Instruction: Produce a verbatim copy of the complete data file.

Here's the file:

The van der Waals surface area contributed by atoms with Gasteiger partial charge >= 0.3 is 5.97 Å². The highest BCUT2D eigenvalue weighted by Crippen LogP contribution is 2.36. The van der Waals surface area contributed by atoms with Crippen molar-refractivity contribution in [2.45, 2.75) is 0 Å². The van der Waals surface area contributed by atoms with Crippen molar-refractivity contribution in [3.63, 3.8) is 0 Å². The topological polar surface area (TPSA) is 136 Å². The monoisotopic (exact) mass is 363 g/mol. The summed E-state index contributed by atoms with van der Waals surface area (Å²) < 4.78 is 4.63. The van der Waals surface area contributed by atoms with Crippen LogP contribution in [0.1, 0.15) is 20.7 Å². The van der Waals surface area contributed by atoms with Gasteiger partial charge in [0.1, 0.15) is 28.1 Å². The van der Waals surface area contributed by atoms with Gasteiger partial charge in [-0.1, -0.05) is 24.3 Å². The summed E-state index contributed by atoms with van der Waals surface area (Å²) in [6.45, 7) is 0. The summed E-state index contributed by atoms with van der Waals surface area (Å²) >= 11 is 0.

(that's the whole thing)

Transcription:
The van der Waals surface area contributed by atoms with Gasteiger partial charge >= 0.3 is 5.97 Å². The highest BCUT2D eigenvalue weighted by Crippen LogP contribution is 2.36. The van der Waals surface area contributed by atoms with Crippen molar-refractivity contribution in [2.45, 2.75) is 0 Å². The van der Waals surface area contributed by atoms with Crippen molar-refractivity contribution in [3.63, 3.8) is 0 Å². The topological polar surface area (TPSA) is 136 Å². The monoisotopic (exact) mass is 363 g/mol. The summed E-state index contributed by atoms with van der Waals surface area (Å²) < 4.78 is 4.63. The van der Waals surface area contributed by atoms with Crippen LogP contribution in [0.1, 0.15) is 20.7 Å². The van der Waals surface area contributed by atoms with Gasteiger partial charge in [0.1, 0.15) is 28.1 Å². The van der Waals surface area contributed by atoms with Gasteiger partial charge in [-0.1, -0.05) is 24.3 Å². The summed E-state index contributed by atoms with van der Waals surface area (Å²) in [6.45, 7) is 0. The summed E-state index contributed by atoms with van der Waals surface area (Å²) >= 11 is 0.